New Jersey voters called for marijuana legalization in 2020, and now the government officially signed off on the start of legal recreational cannabis sales for adults.
You are now able to buy cannabis flower, concentrate, ingestible forms of cannabis that aren’t food, and drops or syrups.
But, you can’t buy edibles — specifically, any cannabis product “resembling food,” according to New Jersey state law.
According to Chris Goldstein, a New Jersey-based cannabis advocate for NORML, don’t expect pot brownies in the first months of legal weed sales in the state. “Are you gonna be able to get an awesome brownie? No. Are you gonna be able to get some sort of non-smokeable cannabis that you could eat? There’ll be something,” he said.
Traditionally, a cannabis edible (or “edible”) is a food item that contains cannabis in some form. Think “pot brownie” or “space cake.”
In New Jersey, lawmakers differentiate between cannabis products as:
Ingestible cannabis products: forms of cannabis that can be taken by mouth and are absorbed through the body’s digestive system. This includes tablets, pills, syrups, tinctures (and edibles, if they become legal).
Inhalable cannabis products: forms of cannabis that are intended to be inhaled through smoke or vapor. This includes cannabis flower, concentrate, and vaporizer cartridges.
Lawmakers have two concerns — how these products are made and how enticing they are for children.
In order to produce cannabis edibles that resemble food, like brownies, cookies, and cakes, you need a commercial kitchen that can produce these cannabis food items safely, efficiently, and pass health and safety standards. At the time of opening weed sales, the New Jersey Cannabis Regulatory Commission (CRC) did not have the capacity to set up a system for commercial kitchens yet.
Additionally, many lawmakers hold reservations about cannabis edibles because of their likeness to real food. This, lawmakers say, could lead to children mistaking cannabis edibles for real food and consuming it.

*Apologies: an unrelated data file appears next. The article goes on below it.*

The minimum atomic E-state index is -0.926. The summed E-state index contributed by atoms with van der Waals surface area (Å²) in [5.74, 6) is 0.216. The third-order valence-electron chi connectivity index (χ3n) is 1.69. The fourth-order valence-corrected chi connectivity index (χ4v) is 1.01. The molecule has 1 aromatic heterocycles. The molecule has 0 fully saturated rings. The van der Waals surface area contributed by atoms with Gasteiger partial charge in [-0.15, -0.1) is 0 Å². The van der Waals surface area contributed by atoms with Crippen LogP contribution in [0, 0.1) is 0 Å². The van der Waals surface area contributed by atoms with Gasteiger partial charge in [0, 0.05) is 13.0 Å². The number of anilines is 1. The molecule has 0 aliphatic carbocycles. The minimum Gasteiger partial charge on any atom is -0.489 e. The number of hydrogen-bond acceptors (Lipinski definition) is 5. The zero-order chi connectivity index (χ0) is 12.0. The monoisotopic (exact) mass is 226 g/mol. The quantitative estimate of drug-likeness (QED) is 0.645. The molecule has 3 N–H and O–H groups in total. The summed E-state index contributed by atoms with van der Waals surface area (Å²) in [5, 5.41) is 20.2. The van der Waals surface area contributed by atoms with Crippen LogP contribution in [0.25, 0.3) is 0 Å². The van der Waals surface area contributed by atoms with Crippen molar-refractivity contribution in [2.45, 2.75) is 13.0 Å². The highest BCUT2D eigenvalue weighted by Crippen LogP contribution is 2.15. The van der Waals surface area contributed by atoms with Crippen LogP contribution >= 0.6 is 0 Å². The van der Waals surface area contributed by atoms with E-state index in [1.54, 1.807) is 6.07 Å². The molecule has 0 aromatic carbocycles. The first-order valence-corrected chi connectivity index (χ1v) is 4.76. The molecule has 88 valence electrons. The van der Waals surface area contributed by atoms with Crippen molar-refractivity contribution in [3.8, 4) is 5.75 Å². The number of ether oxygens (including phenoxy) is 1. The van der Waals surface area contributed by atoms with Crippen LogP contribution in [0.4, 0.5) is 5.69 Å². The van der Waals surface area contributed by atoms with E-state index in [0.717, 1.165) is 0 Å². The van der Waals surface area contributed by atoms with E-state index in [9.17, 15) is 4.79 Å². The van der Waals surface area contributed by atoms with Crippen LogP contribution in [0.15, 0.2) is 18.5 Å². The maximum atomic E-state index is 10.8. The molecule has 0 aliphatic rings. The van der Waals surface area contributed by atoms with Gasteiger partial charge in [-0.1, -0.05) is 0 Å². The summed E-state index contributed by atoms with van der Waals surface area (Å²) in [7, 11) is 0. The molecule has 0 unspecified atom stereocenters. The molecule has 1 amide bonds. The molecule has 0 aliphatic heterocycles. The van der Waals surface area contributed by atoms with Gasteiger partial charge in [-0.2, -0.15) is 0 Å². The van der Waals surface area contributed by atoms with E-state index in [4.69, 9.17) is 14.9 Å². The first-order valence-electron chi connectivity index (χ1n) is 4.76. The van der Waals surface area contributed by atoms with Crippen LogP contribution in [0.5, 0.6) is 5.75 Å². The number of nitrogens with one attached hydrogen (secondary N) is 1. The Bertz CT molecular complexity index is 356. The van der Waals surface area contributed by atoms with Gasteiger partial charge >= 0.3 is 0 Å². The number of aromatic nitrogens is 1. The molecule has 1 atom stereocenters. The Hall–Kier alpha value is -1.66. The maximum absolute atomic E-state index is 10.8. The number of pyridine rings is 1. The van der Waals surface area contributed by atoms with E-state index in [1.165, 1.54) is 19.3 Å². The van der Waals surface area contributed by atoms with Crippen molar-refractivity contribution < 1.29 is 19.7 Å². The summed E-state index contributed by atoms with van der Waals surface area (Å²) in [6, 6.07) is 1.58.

As the law stands now, cannabis products can’t resemble “commercially manufactured or trademarked” food products or animals, characters, fruit, and other artistic imagery. Many traditional edibles fall into these categories.
So, for now, the law does not allow for the manufacturing and selling of cannabis edibles.
Edible cannabis products have certain benefits for patients and adult consumers that inhalable cannabis can’t deliver, according to DeVaughn Ward, a senior attorney at the Marijuana Policy Project who oversees efforts in Pennsylvania and New Jersey.
“The reality is even though cannabis does have some medical properties when you consume it through smoking, you are still smoking something,” said Ward. “For folks who may have asthma or other medical conditions that affect their respiratory system, ingestible forms of cannabis are probably preferred to treat whatever their medical condition is.”
While you can’t yet buy edibles in New Jersey, you don’t necessarily have to smoke cannabis to enjoy the benefits. Other ingestible forms of cannabis are available, like pills, tablets, and capsules.
It’s a possibility. Since New Jersey lawmakers didn’t include edibles in legalization, they will need to pass new laws to make it happen. So, it’ll likely be over a year before this change happens.
The CRC oversees the state’s cannabis laws and legal operations. In a February commission meeting, its executive director Jeff Brown said that while commercial kitchens for making cannabis edibles are still a limitation, “Our goal is to continue to work to offer more products to patients.”
Ward and Goldstein both agree that cannabis edibles will reach adult consumers and patients in the future.
“I think as the market matures, patients and consumers are not just gonna want flower, they’re gonna want the full host of cannabis offerings,” said Ward. “The market forces will certainly evolve to hopefully reach lawmakers and it’ll create that change in the law, so I can see it on the horizon.”